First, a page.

There seemed a lot of noise coming from not far away. A match of some sort, I wondered vaguely, but unlikely that a local five a side fixture would attract such vocal support. Then the penny dropped: Reach Fair. The noise increased as we drew nearer. We could see the rides above the trees, hear the exhortations. The lode was narrow. Impossible to turn in. One or two boats came along it, I admit that one of my reasons for wanting to walk this stretch was to see how possible it would be to bring das Boot to Reach and, most importantly, the pub. I was becoming more and more convinced that if we were to do it, Older Nephew, not I, would be helming.
Then we forgot the noise, forgot to look at the width of the water because we were walking through a field of ewes and lambs; the most relaxed ewes and lambs I ever remember. Springing, leaping, joyous and adorable. Oh meat eaters, how could you?
Obviously the pub meant we had to have some Aspinalls cider. Celia bought the first round, leaving me to make friends with a flirtatious Collie called Shep. Why that dog isn’t an international star is a mystery. Scouting agents are evidently failing in their research. The fair was coming to an end. A lot of alcohol had been drunk, including I’d say by the barman who served me when I got our second round of drinks. A local band was playing, not always hitting the right notes, but with vim and enthusiasm. Still, I was glad when it became quiet.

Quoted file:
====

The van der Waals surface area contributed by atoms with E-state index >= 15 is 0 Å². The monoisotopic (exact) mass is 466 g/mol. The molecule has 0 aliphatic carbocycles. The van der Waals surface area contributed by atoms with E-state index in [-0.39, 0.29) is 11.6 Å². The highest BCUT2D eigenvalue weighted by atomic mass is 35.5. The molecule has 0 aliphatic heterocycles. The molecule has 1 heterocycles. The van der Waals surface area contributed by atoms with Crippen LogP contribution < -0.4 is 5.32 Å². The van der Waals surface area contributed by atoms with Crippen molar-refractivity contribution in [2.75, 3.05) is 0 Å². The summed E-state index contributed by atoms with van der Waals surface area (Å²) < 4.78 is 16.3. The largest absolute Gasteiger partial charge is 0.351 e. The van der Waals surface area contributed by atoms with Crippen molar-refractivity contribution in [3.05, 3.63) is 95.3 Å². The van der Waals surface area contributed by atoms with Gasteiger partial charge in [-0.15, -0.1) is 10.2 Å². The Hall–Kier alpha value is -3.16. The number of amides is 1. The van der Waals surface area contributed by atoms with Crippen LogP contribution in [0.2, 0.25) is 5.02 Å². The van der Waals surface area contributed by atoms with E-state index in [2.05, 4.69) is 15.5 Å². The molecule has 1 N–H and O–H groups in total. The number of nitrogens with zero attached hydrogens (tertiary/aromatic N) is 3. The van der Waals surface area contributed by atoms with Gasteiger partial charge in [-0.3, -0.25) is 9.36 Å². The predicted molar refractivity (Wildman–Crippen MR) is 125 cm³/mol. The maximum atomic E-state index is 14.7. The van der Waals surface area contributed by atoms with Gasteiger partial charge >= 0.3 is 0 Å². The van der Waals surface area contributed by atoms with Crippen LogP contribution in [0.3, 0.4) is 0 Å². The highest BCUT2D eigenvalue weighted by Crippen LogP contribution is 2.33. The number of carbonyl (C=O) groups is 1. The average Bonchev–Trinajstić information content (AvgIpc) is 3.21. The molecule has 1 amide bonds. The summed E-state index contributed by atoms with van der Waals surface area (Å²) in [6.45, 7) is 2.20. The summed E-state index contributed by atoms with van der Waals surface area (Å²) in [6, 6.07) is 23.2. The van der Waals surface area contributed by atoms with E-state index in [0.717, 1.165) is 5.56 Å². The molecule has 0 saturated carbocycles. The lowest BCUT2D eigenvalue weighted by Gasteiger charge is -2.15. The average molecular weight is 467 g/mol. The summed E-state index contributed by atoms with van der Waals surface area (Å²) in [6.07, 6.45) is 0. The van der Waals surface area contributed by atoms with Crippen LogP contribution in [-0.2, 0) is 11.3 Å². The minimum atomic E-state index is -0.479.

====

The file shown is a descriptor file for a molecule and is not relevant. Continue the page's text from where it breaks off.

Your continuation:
Our glasses empty, we headed for the path Celia had identified as the shortest route back to the marina, or home, as she called it. I have to say, that despite a bladder full of cider, it was magical. During our afternoon walk we had seen kestrels and other nameless birds. Now we walked the rich dark soil of the fens back to das Boot. For both of us the landscape meaning something. Celia’s father was a fensman, but it’s somewhere she hasn’t known until now. For me, this patch of earth held no importance beyond being close to Mother when I came here with das Boot. Now it holds memories, is a place I read by the seasons, feel a partial belonging to, do have something of a sense of home when I am here.